AFTER KIM JONG UN’S OUTBURST, NORTH KOREA NOW TRIES TO PUT DONALD TRUMP IN THE DOCK

The article originally appeared on India Today.

After Kim Jong Un’s vitriolic outburst that called Donald Trump a frightened dog and a mentally deranged dotard on his warning to totally destroy North Korea, North Korea is now trying to put Donald Trump in the dock for his “thrice-cursed sophism”.

In a reaction to Trump’s maiden United Nations General Assembly speech, KCNA, the official news agency of North Korea, has said that Trump’s speech has shocked not just the United Nations but the whole world.

While speaking at the UNGA on September 19, Trump had warned that if the United States was forced to defend itself or its allies, it would have no choice but to totally destroy North Korea adding that the Rocket Man was on a suicide mission for himself and for his regime.

Trump invented the term Rocket Man to describe Kim Jong Un after a series of missile and nuclear tests by North Korea under his watch.

Trump’s speech has been widely panned by media outfits and world leaders and that may have given North Korea a chance to browbeat its own propaganda, even if Trump didn’t mean it so and it was just a bad choice of words, something that usually happens with him.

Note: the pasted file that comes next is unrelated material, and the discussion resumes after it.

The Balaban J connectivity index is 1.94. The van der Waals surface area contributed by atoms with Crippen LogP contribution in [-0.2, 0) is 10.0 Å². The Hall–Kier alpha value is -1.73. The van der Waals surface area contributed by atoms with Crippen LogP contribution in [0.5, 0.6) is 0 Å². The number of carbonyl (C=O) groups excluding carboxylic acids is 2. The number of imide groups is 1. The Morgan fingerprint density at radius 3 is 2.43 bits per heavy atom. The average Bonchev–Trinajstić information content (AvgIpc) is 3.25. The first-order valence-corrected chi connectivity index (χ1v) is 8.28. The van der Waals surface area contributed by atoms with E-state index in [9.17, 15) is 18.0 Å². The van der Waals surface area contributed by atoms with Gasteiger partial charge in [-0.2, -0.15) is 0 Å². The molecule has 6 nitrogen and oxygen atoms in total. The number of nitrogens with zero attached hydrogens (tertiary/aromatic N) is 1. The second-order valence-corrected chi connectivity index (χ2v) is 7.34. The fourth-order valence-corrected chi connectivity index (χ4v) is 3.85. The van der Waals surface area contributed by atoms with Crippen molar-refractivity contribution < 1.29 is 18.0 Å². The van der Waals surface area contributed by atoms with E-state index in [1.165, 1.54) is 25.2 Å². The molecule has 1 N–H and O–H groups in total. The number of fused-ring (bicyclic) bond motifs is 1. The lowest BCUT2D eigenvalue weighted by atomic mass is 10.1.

Commentaries and reports in publications like The Washington Post, CNN, Financial Times, The Guardian and reactions of leaders like UN Secretary General Antonio Guterres, French President Emmanuel Macron, Hillary Clinton, German Chancellor Angela Merkel and many others termed Trump’s assertions wrong and miscalculated. They found Trump’s remarks could give rise to fatal misunderstandings as Guterres put it.

A Washington Post commentary said that Trump’s words implied that he threatened not just to uproot the North Korean regime but the entire nation along with its people while The Guardian wrote that Trump’s language cannot be seen as funny as “he controls a nuclear arsenal powerful enough to annihilate humanity several times over.”

Declaring Trump’s remarks as heinous and something that something “that can be uttered by the boss of gangsters rather than by a politician”, KCNA added in its release that “the international community was raising voices of denunciation, being deeply concerned about such outbursts and wild words as “total destruction” of a sovereign state, not just “overturn of social system” and “regime change”.

LATEST IN DONALD TRUMP – KIM JONG UN WAR OF WORDS

In the latest, Donald Trump has concluded that Kim Jong Un is a madman who doesn’t mind starving or killing his own people and for his acts he will be tested and punished like never before.

Donald Trump’s warning came after Kim Jong Un lashed on him for his UNGA speech. Trump said that denuclearization was the only acceptable future of North Korea and later on signed an Executive Order imposing more sanctions on the nation.

In response to Trump’s warning, Kim described him as a gangster fond of playing with fire and displaying an unprecedented rude nonsense one had never heard from any of his predecessors.